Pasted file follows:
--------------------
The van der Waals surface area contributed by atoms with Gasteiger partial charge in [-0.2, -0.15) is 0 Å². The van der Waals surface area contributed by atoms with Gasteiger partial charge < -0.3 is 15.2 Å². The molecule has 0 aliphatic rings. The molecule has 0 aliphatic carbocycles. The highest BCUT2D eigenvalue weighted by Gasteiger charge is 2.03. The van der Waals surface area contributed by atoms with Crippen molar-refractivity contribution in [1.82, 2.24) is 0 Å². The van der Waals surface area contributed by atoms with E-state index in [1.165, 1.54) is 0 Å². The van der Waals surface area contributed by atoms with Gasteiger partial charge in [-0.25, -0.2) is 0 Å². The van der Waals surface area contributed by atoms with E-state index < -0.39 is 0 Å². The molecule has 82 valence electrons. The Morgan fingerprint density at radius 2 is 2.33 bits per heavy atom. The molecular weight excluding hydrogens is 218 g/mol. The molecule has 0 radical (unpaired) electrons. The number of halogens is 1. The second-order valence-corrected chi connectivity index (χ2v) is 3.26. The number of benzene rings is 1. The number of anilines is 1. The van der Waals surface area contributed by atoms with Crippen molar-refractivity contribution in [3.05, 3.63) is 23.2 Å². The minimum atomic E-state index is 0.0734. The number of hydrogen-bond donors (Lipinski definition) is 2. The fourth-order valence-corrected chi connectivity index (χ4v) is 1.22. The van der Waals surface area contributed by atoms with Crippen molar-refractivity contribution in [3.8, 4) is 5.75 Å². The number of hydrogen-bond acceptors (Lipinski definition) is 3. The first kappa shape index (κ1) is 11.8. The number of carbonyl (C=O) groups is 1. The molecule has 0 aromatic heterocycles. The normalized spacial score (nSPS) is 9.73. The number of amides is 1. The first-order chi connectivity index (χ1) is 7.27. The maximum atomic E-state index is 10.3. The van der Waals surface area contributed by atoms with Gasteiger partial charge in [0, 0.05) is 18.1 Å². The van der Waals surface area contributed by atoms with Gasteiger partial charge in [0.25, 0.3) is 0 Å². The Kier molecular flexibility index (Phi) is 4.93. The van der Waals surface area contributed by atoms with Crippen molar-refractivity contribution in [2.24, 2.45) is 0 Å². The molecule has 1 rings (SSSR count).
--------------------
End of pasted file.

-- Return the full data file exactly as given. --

The van der Waals surface area contributed by atoms with Gasteiger partial charge in [-0.2, -0.15) is 0 Å². The van der Waals surface area contributed by atoms with Gasteiger partial charge < -0.3 is 15.2 Å². The molecule has 0 aliphatic rings. The molecule has 0 aliphatic carbocycles. The highest BCUT2D eigenvalue weighted by Gasteiger charge is 2.03. The van der Waals surface area contributed by atoms with Crippen molar-refractivity contribution in [1.82, 2.24) is 0 Å². The van der Waals surface area contributed by atoms with E-state index in [1.165, 1.54) is 0 Å². The van der Waals surface area contributed by atoms with Gasteiger partial charge in [-0.25, -0.2) is 0 Å². The van der Waals surface area contributed by atoms with E-state index < -0.39 is 0 Å². The molecule has 82 valence electrons. The Morgan fingerprint density at radius 2 is 2.33 bits per heavy atom. The molecular weight excluding hydrogens is 218 g/mol. The molecule has 0 radical (unpaired) electrons. The number of halogens is 1. The second-order valence-corrected chi connectivity index (χ2v) is 3.26. The number of benzene rings is 1. The number of anilines is 1. The van der Waals surface area contributed by atoms with Crippen molar-refractivity contribution in [3.05, 3.63) is 23.2 Å². The minimum atomic E-state index is 0.0734. The number of hydrogen-bond donors (Lipinski definition) is 2. The fourth-order valence-corrected chi connectivity index (χ4v) is 1.22. The van der Waals surface area contributed by atoms with Crippen molar-refractivity contribution in [3.8, 4) is 5.75 Å². The number of hydrogen-bond acceptors (Lipinski definition) is 3. The first kappa shape index (κ1) is 11.8. The number of carbonyl (C=O) groups is 1. The molecule has 0 aromatic heterocycles. The normalized spacial score (nSPS) is 9.73. The number of amides is 1. The first-order chi connectivity index (χ1) is 7.27. The maximum atomic E-state index is 10.3. The van der Waals surface area contributed by atoms with Gasteiger partial charge in [0, 0.05) is 18.1 Å². The van der Waals surface area contributed by atoms with Gasteiger partial charge in [0.25, 0.3) is 0 Å². The Kier molecular flexibility index (Phi) is 4.93. The van der Waals surface area contributed by atoms with Crippen molar-refractivity contribution in [2.24, 2.45) is 0 Å². The molecule has 1 rings (SSSR count).